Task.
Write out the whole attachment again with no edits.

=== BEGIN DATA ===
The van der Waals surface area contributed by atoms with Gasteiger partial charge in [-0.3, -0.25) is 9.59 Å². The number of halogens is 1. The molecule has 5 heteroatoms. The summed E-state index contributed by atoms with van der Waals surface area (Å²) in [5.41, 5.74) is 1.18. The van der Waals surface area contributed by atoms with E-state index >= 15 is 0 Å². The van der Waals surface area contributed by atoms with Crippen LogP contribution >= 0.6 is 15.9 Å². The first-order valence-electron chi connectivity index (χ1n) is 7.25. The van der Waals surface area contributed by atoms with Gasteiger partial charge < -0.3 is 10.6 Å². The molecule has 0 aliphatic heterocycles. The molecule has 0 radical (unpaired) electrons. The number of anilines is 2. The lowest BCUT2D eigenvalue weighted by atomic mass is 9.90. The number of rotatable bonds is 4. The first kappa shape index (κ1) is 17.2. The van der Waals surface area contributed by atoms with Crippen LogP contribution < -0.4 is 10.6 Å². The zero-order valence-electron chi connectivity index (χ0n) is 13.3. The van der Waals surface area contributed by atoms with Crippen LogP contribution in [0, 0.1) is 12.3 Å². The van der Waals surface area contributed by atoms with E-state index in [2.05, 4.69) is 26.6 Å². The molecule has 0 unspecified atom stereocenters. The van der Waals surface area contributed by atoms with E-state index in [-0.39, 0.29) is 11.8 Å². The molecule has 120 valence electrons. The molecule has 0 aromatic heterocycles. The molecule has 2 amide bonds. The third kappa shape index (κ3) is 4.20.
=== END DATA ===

The van der Waals surface area contributed by atoms with Gasteiger partial charge in [-0.3, -0.25) is 9.59 Å². The number of halogens is 1. The molecule has 5 heteroatoms. The summed E-state index contributed by atoms with van der Waals surface area (Å²) in [5.41, 5.74) is 1.18. The van der Waals surface area contributed by atoms with E-state index >= 15 is 0 Å². The van der Waals surface area contributed by atoms with Crippen LogP contribution >= 0.6 is 15.9 Å². The first-order valence-electron chi connectivity index (χ1n) is 7.25. The van der Waals surface area contributed by atoms with Gasteiger partial charge < -0.3 is 10.6 Å². The molecule has 0 aliphatic heterocycles. The molecule has 0 radical (unpaired) electrons. The number of anilines is 2. The lowest BCUT2D eigenvalue weighted by atomic mass is 9.90. The number of rotatable bonds is 4. The first kappa shape index (κ1) is 17.2. The van der Waals surface area contributed by atoms with Crippen LogP contribution < -0.4 is 10.6 Å². The zero-order valence-electron chi connectivity index (χ0n) is 13.3. The van der Waals surface area contributed by atoms with Crippen LogP contribution in [0, 0.1) is 12.3 Å². The van der Waals surface area contributed by atoms with E-state index in [2.05, 4.69) is 26.6 Å². The molecule has 0 unspecified atom stereocenters. The van der Waals surface area contributed by atoms with E-state index in [-0.39, 0.29) is 11.8 Å². The molecule has 120 valence electrons. The molecule has 0 aromatic heterocycles. The molecule has 2 amide bonds. The third kappa shape index (κ3) is 4.20.